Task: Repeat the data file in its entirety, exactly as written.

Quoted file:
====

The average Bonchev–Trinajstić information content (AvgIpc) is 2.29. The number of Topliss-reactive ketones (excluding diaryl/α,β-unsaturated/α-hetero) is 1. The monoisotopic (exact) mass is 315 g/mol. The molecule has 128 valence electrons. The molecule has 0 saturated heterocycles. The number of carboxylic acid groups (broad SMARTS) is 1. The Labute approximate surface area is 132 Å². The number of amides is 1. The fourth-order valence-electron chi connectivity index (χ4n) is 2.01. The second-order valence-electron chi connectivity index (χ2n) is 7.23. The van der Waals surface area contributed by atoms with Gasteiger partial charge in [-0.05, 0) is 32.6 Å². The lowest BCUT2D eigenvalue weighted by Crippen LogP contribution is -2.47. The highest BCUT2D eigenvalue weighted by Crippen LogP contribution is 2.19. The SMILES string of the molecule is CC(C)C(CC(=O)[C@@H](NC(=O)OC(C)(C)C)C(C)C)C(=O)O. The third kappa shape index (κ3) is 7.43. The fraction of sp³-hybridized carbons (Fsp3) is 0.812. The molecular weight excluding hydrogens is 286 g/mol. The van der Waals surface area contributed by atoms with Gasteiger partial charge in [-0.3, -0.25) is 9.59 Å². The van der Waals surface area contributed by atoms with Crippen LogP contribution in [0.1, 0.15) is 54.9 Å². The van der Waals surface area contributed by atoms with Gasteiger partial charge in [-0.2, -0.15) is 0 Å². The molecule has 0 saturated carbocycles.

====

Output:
The average Bonchev–Trinajstić information content (AvgIpc) is 2.29. The number of Topliss-reactive ketones (excluding diaryl/α,β-unsaturated/α-hetero) is 1. The monoisotopic (exact) mass is 315 g/mol. The molecule has 128 valence electrons. The molecule has 0 saturated heterocycles. The number of carboxylic acid groups (broad SMARTS) is 1. The Labute approximate surface area is 132 Å². The number of amides is 1. The fourth-order valence-electron chi connectivity index (χ4n) is 2.01. The second-order valence-electron chi connectivity index (χ2n) is 7.23. The van der Waals surface area contributed by atoms with Gasteiger partial charge in [-0.05, 0) is 32.6 Å². The lowest BCUT2D eigenvalue weighted by Crippen LogP contribution is -2.47. The highest BCUT2D eigenvalue weighted by Crippen LogP contribution is 2.19. The SMILES string of the molecule is CC(C)C(CC(=O)[C@@H](NC(=O)OC(C)(C)C)C(C)C)C(=O)O. The third kappa shape index (κ3) is 7.43. The fraction of sp³-hybridized carbons (Fsp3) is 0.812. The molecular weight excluding hydrogens is 286 g/mol. The van der Waals surface area contributed by atoms with Gasteiger partial charge in [-0.3, -0.25) is 9.59 Å². The van der Waals surface area contributed by atoms with Crippen LogP contribution in [0.1, 0.15) is 54.9 Å². The van der Waals surface area contributed by atoms with Gasteiger partial charge in [-0.2, -0.15) is 0 Å². The molecule has 0 saturated carbocycles.